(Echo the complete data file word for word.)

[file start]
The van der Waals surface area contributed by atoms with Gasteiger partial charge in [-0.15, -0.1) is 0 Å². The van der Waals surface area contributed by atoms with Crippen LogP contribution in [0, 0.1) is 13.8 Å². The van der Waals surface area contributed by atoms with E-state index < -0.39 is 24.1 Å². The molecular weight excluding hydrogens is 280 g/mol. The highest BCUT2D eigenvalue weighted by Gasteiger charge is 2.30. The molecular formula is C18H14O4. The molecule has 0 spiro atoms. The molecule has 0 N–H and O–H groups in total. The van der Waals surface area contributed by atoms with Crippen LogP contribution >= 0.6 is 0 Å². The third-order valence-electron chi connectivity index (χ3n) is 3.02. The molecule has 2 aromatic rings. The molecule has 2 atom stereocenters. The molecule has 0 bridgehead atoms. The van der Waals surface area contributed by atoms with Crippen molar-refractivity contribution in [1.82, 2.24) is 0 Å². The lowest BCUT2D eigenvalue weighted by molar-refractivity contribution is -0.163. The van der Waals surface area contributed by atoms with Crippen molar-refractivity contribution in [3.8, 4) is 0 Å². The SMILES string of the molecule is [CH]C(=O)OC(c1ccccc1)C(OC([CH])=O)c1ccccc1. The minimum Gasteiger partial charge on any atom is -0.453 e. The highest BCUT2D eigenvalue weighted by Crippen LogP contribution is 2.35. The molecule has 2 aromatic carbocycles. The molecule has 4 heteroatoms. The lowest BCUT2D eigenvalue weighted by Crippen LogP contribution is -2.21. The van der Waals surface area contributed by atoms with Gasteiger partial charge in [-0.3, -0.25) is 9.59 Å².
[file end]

The van der Waals surface area contributed by atoms with Gasteiger partial charge in [-0.15, -0.1) is 0 Å². The van der Waals surface area contributed by atoms with Crippen LogP contribution in [0, 0.1) is 13.8 Å². The van der Waals surface area contributed by atoms with E-state index < -0.39 is 24.1 Å². The molecular weight excluding hydrogens is 280 g/mol. The highest BCUT2D eigenvalue weighted by Gasteiger charge is 2.30. The molecular formula is C18H14O4. The molecule has 0 spiro atoms. The molecule has 0 N–H and O–H groups in total. The van der Waals surface area contributed by atoms with Crippen LogP contribution >= 0.6 is 0 Å². The third-order valence-electron chi connectivity index (χ3n) is 3.02. The molecule has 2 aromatic rings. The molecule has 2 atom stereocenters. The molecule has 0 bridgehead atoms. The van der Waals surface area contributed by atoms with Crippen molar-refractivity contribution in [1.82, 2.24) is 0 Å². The lowest BCUT2D eigenvalue weighted by molar-refractivity contribution is -0.163. The van der Waals surface area contributed by atoms with Crippen molar-refractivity contribution in [3.8, 4) is 0 Å². The SMILES string of the molecule is [CH]C(=O)OC(c1ccccc1)C(OC([CH])=O)c1ccccc1. The minimum Gasteiger partial charge on any atom is -0.453 e. The highest BCUT2D eigenvalue weighted by Crippen LogP contribution is 2.35. The molecule has 2 aromatic carbocycles. The molecule has 4 heteroatoms. The lowest BCUT2D eigenvalue weighted by Crippen LogP contribution is -2.21. The van der Waals surface area contributed by atoms with Gasteiger partial charge in [-0.3, -0.25) is 9.59 Å².